author = "Bo Wang and Junjie Zhang and Yinghao Wu",
year = "2019",
month = "1",
day = "1",
doi = "10.1021/acs.jcim.9b00514",
language = "English (US)",
journal = "Journal of Chemical Information and Modeling",
issn = "1549-9596",
publisher = "American Chemical Society",

}

TY - JOUR

T1 - A Multiscale Model for the Self-Assembly of Coat Proteins in Bacteriophage MS2

AU - Wang, Bo

AU - Zhang, Junjie

AU - Wu, Yinghao

PY - 2019/1/1

Y1 - 2019/1/1

N2 - The self-assembly of viral capsids is an essential step to the formation of infectious viruses. Elucidating the kinetic mechanisms of how a capsid or virus-like particle assembles could advance our knowledge about the viral lifecycle, as well as the general principles in self-assembly of biomaterials. However, current understanding of capsid assembly remains incomplete for many viruses due to the fact that the transient intermediates along the assembling pathways are experimentally difficult to be detected. In this paper, we constructed a new multiscale computational framework to simulate the self-assembly of virus-like particles. We applied our method to the coat proteins of bacteriophage MS2 as a specific model system. This virus-like particle of bacteriophage MS2 has a unique feature that its 90 sequence-identical dimers can be classified into two structurally various groups: one is the symmetric CC dimer, and the other is the asymmetric AB dimer. The homotypic interactions between AB dimers result in a 5-fold symmetric contact, while the heterotypic interactions between AB and CC dimers result in 6-fold symmetric contact. We found that the assembly can be described as a physical process of phase transition that is regulated by various factors such as concentration and specific stoichiometry between AB and CC dimers. Our simulations also demonstrate that heterotypic and homotypic interfaces play distinctive roles in modulating the assembling kinetics. The interaction between AB and CC dimers is much more dynamic than that between two AB dimers. We therefore suggest that the alternate growth of viral capsid through the heterotypic dimer interactions dominates the assembling pathways. This is, to the best of our knowledge, the first multiscale model to simulate the assembling process of coat proteins in bacteriophage MS2. The generality of this approach opens the door to its further applications in assembly of other viral capsids, virus-like particles, and novel drug delivery systems.

AB - The self-assembly of viral capsids is an essential step to the formation of infectious viruses. Elucidating the kinetic mechanisms of how a capsid or virus-like particle assembles could advance our knowledge about the viral lifecycle, as well as the general principles in self-assembly of biomaterials. However, current understanding of capsid assembly remains incomplete for many viruses due to the fact that the transient intermediates along the assembling pathways are experimentally difficult to be detected. In this paper, we constructed a new multiscale computational framework to simulate the self-assembly of virus-like particles. We applied our method to the coat proteins of bacteriophage MS2 as a specific model system. This virus-like particle of bacteriophage MS2 has a unique feature that its 90 sequence-identical dimers can be classified into two structurally various groups: one is the symmetric CC dimer, and the other is the asymmetric AB dimer. The homotypic interactions between AB dimers result in a 5-fold symmetric contact, while the heterotypic interactions between AB and CC dimers result in 6-fold symmetric contact. We found that the assembly can be described as a physical process of phase transition that is regulated by various factors such as concentration and specific stoichiometry between AB and CC dimers. Our simulations also demonstrate that heterotypic and homotypic interfaces play distinctive roles in modulating the assembling kinetics. The interaction between AB and CC dimers is much more dynamic than that between two AB dimers. We therefore suggest that the alternate growth of viral capsid through the heterotypic dimer interactions dominates the assembling pathways. This is, to the best of our knowledge, the first multiscale model to simulate the assembling process of coat proteins in bacteriophage MS2. The generality of this approach opens the door to its further applications in assembly of other viral capsids, virus-like particles, and novel drug delivery systems.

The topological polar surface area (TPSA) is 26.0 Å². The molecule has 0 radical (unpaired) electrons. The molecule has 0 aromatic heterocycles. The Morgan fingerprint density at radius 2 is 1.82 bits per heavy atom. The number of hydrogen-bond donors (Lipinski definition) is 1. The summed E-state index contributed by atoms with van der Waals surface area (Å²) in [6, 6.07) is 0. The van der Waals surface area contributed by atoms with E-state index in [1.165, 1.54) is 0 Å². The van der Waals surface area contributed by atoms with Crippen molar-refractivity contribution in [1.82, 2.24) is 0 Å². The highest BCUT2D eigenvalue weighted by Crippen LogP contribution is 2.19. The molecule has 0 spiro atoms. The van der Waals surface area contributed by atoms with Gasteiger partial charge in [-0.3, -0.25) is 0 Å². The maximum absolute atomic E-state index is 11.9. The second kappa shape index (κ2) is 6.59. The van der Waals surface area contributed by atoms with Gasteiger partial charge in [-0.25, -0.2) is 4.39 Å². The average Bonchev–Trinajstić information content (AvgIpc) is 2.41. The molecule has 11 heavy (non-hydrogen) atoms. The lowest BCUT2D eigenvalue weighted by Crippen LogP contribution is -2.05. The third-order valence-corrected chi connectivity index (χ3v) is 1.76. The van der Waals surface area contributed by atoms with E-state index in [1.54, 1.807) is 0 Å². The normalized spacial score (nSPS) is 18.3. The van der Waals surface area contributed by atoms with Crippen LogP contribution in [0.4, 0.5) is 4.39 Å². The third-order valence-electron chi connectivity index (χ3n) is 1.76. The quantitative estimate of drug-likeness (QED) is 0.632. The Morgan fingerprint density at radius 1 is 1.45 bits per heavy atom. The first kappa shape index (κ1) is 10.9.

UR - http://www.scopus.com/inward/record.url?scp=85072349483&partnerID=8YFLogxK

UR - http://www.scopus.com/inward/citedby.url?scp=85072349483&partnerID=8YFLogxK

U2 - 10.1021/acs.jcim.9b00514

DO - 10.1021/acs.jcim.9b00514

M3 - Article

JO - Journal of Chemical Information and Modeling

JF - Journal of Chemical Information and Modeling

SN - 1549-9596

ER -